We want to decide what our children should learn…
In Hong Kong, Directly-subsidized schools (DSS) have coped with public image damage lately. The Audit Office of the government issued a report blasting the financial mismanagement of some DSS schools. These have not allocated ten percent of their incomes for granting scholarships or grants to poor schools under the government guidelines.
“I think today this heroical status is completely unthinkable for an artist.”
Artist Rinus Van de Velde works and lives in Antwerp, and his last exhibition was in Seoul, at Korea’s International Art Fair.
At first glance, Van de Velde’s works looked to me like old photos, taken from the archives of National Geographic and Life with seemingly random texts attached. The actual nature of his work, however, is far more interesting than that.
Jonathan: First of all, in your recent exhibition in Nuremberg, you highlighted your “relationship” with the Russian poet Valdimir Mayakovsky. Why have you been interested in what I call “virtual friendships” with the dead, rather making “ real friendships” with the living? Why did you choose Mayakovsky? (more…)
What other band can manage to attract fanboys like Cobain while singing songs about cats and tasty snacks?
After nearly 20 years in the business, Shonen Knife are still neither bored nor boring.
The punk/pop band from Osaka has always been a trio, but there have been quite a few lineup changes over the years. Guitarist/singer Naoko Yamano is now the only remaining original member.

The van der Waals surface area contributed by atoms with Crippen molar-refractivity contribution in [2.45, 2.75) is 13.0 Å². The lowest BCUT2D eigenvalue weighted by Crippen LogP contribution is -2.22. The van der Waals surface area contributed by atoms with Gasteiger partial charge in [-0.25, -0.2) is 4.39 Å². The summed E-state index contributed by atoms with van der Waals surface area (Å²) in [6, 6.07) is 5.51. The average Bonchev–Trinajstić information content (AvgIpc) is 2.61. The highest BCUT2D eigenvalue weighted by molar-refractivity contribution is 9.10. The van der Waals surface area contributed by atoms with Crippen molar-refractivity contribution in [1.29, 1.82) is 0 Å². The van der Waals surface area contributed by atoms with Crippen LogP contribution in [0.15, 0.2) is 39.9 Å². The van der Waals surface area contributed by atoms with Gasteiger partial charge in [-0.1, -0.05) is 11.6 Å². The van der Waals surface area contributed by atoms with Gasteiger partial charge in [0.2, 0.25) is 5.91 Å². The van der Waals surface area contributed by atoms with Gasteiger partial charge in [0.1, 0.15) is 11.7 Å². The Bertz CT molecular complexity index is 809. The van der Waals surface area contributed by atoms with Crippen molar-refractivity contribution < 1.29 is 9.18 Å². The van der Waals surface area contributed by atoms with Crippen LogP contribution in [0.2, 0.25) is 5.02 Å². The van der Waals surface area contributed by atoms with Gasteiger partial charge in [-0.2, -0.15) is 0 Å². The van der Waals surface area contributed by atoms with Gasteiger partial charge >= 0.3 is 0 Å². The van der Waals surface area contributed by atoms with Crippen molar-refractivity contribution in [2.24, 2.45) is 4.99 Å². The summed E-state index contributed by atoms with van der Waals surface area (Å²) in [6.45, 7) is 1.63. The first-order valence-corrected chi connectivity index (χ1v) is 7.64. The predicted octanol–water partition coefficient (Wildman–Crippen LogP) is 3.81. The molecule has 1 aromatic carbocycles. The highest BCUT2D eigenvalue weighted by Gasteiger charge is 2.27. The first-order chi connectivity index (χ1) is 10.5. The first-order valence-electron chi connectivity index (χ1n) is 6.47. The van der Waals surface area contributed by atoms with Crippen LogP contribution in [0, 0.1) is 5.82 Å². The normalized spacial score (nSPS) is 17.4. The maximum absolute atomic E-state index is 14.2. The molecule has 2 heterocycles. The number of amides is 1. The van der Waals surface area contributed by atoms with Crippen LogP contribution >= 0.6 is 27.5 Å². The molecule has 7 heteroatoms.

It’s still the same old Shonen Knife, though. As soon as they hit the stage you could see why Kurt Cobain once said that the first time he saw them he turned into a 12 year old at a Beatles concert. (more…)
“I feel like women have become much stronger compared to ten years ago.”
After 10 years in the business, Japan’s Red Bacteria Vacuum is a perfect example of how to do women in punk the right way. Powerful without being over the top about it, by turns aggressive and fun, their reputation as a killer live band has earned them slots at SXSW and as part of the Japan Nite tour 2 years in a row.
We caught up with bassist Kassan at home in Tokyo shortly before the band set out on their American tour. (more…)
The film leaves the audience with more questions.
To this jaded New Yorker, the recent political brouhaha surrounding Tibetan filmmakers Tenzing Sonam and Ritu Sarin’s “The Sun Behind The Clouds: Tibet’s Struggle for Freedom” seems much ado about nothing. The documentary, shot throughout 2008 leading up to the Beijing Olympics and structured around the biggest uprising in that Chinese-controlled country since it lost its independence in 1959, was the reason the state-run China Film Group pulled its feature “City of Life and Death” from the Palm Springs International Film Festival. (more…)